Andrey Dorofeev, director of UAZ’s export department, said the carmaker planned to export several trial batches of its Patriot SUV model to Mexico in the coming two months and would also make some trial shipments to Chile in 2018.
The announcement was made during an intergovernmental meeting between Russia and Mexico in late October.
Earlier this year, UAZ sent a trial shipment of 39 finished vehicles to Mexico and in the coming months it will export another 134 units of the Patriot, although these deliveries are not yet commercial.
Dorofeev predicted UAZ would find success with the Patriot in Mexico, suggesting it was the country of pick-ups and therefore “the country for UAZ”.
UAZ also said it was financially viable to export finished vehicles to Chile and has signed a distribution agreement with a local distributor.
Additionally, UAZ is looking to export its finished vehicles to Columbia, Peru, Argentina and Brazil. The company wants to sell 3,000-5,000 finished vehicles a year in each of these markets, which Dorofeev said was an achievable goal.
UAZ has already made commercial deliveries of 500 finished vehicles to Ecuador this year and has reported signing distribution agreements with other companies in Bolivia, Nicaragua and Paraguay, though no deliveries have yet been made to these markets.
UAZ’s export stategy is to export trial batches of finished vehicles to potential markets initially to gauge consumer interest and potential logistics spend. It shifts to commercial supplies only when it is sure its deliveries will generate eventual profit.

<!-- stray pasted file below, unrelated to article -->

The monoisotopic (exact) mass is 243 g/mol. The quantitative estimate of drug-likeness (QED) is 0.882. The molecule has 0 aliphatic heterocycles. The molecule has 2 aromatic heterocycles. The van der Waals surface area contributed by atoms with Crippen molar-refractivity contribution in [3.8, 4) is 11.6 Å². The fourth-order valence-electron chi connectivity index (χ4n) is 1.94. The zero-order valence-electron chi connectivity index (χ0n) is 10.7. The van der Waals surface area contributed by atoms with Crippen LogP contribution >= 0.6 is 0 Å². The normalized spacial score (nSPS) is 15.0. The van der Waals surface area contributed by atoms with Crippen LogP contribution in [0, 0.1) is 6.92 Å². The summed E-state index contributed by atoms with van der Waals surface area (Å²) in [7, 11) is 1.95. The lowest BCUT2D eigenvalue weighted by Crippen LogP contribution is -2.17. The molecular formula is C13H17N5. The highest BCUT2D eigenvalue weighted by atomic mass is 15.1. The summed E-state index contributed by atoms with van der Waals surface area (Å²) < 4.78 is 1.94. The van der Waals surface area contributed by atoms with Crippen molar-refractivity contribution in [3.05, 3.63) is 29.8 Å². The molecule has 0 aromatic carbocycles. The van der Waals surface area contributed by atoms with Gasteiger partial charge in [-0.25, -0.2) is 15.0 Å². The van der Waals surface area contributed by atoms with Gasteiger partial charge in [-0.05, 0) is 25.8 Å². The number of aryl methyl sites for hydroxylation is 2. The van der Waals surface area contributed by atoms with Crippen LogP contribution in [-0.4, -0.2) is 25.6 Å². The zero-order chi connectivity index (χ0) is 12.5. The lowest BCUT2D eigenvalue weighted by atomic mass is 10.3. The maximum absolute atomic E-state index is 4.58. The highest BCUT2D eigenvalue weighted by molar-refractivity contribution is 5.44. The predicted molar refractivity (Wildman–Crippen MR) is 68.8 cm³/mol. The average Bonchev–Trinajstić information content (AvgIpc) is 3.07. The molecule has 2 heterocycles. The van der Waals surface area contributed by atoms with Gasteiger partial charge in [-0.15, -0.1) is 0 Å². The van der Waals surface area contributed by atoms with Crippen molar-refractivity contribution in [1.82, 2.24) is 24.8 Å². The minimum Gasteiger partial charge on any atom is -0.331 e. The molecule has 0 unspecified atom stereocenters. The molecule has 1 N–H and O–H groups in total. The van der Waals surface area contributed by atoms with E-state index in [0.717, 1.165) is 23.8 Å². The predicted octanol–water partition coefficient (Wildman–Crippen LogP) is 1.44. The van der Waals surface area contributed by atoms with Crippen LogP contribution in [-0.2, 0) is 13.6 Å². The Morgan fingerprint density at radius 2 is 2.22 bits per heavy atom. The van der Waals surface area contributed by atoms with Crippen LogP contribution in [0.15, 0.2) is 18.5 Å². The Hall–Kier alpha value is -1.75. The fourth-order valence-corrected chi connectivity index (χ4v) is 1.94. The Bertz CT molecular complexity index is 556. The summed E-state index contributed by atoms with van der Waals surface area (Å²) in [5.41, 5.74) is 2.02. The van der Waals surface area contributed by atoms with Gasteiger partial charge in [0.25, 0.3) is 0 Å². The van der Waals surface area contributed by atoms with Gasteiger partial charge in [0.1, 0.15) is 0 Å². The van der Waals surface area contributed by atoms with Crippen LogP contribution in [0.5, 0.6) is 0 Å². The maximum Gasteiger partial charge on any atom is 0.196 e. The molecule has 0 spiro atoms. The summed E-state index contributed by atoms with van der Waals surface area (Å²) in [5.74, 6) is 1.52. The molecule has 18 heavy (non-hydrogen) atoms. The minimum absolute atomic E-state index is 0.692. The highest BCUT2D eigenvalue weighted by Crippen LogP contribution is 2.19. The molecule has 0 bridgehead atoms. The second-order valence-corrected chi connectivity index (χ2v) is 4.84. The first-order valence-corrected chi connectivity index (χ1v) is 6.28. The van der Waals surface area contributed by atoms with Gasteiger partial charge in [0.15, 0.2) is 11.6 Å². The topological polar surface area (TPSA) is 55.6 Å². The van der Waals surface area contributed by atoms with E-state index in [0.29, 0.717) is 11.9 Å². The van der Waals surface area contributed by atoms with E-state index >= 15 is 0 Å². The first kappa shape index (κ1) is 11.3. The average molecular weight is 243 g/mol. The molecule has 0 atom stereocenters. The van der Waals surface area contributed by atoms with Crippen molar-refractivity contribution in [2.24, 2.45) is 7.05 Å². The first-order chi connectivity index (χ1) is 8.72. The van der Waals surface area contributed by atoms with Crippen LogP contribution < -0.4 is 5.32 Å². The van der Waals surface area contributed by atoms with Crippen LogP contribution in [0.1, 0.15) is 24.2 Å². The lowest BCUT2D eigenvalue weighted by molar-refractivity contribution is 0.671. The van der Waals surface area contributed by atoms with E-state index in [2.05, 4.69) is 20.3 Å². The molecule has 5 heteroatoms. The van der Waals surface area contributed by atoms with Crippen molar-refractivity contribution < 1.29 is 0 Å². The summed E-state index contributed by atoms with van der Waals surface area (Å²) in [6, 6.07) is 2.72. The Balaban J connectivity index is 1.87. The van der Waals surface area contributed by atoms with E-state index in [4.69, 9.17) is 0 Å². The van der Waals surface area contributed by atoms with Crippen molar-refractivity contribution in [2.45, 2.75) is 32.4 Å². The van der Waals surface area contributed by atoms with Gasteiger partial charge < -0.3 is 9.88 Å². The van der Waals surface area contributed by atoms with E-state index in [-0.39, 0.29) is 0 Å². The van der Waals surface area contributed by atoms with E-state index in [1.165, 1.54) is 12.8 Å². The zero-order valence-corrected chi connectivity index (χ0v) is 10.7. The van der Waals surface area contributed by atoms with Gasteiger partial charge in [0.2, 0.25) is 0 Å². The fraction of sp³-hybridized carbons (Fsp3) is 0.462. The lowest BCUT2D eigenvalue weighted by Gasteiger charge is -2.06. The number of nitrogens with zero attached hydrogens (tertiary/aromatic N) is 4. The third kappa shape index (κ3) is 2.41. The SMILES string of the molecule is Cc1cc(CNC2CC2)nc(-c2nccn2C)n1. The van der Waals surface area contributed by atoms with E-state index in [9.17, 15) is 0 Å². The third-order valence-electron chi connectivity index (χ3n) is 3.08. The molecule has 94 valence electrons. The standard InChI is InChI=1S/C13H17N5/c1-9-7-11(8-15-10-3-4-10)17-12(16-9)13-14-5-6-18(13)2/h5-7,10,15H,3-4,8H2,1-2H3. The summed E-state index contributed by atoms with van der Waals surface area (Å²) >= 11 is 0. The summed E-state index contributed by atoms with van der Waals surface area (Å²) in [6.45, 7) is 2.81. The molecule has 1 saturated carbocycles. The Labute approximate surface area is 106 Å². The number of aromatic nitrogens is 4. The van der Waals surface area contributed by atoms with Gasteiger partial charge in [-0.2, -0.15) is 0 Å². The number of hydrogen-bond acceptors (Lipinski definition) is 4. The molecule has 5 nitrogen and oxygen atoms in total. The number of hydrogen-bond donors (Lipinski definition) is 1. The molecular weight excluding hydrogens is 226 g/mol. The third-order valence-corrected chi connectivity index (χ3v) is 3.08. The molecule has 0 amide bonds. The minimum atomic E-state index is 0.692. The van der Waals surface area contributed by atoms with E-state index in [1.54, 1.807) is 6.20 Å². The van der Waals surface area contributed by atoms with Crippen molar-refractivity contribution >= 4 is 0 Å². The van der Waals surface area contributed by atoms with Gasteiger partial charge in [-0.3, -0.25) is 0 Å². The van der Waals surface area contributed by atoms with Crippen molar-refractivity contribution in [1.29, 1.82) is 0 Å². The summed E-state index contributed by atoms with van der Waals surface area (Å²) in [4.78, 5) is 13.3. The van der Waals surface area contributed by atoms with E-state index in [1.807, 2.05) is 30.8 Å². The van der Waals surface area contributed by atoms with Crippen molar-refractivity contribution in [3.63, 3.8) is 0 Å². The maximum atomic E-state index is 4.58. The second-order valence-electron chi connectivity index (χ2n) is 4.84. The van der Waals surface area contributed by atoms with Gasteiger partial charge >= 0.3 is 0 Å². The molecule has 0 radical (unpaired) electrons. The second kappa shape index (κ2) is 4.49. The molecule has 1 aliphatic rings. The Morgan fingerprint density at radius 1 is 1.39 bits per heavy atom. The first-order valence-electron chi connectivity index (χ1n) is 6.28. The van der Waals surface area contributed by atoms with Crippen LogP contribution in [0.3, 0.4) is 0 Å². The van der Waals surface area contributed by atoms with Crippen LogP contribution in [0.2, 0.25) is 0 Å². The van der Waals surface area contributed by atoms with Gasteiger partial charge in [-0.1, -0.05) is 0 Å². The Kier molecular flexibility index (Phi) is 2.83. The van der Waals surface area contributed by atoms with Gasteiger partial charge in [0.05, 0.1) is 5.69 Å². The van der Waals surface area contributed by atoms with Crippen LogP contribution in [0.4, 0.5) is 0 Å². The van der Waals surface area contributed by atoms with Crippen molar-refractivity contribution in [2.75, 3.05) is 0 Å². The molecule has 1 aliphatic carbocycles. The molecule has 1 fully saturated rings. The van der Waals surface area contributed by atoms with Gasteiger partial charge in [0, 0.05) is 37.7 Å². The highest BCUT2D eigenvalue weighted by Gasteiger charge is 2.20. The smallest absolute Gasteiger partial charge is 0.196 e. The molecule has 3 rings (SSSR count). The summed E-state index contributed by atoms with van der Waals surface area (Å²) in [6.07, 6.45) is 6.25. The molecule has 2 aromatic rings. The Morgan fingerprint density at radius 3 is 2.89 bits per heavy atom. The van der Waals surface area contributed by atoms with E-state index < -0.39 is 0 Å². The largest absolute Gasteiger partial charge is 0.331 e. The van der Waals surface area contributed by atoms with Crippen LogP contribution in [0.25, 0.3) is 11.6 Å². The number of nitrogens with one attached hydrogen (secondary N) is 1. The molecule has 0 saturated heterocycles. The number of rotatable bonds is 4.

UAZ has not revealed anything about the route by which it plans to deliver finished vehicles to Latin America, but presumably they will flow through the southern Russian ports of Sochi and Novorosiisk because they are located closer to the company’s production capacities in Ulyanovsk than the northern ports, and the company has already used this route for finished vehicles it is exporting.
Gaz also looking southRival Russian vehicle maker Gaz has similar plans to expand export supplies to Latin America. Leonid Dolgov, director of the company’s export division, said during a recent press conference that the carmaker was primarily interested in Mexico, and in order to cut logistics spends it would consider opening an assembly plant in that country for the assembly of vehicles from complete knockdown (CKD) kits exported from Russia.
Mexico has similar ecological standards to Russia so the carmaker would not have to spend money to adapt its products under local regulations, it said.
Dolgov suggested an agreement on the assembly plant could be secured within the coming year.
This is not the first time that Gaz has announced plans to open an assembly plant in Latin America. In May 2017, executives at the carmaker said it was in negotiations to open a plant in Cuba. It had planned for the facility to serve the needs of several countries in Latin America, taking advantage of the free trade zone agreements in the region that Cuba participates in.
The company started sending bus chassis to Cuba in 2013.
In August 2017, Russian carmaker Avtovaz signed a deal to export vehicles to Cuba. Those deliveries were not commercial but the company said it expected to start exporting on a commercial basis to Cuba in 2018.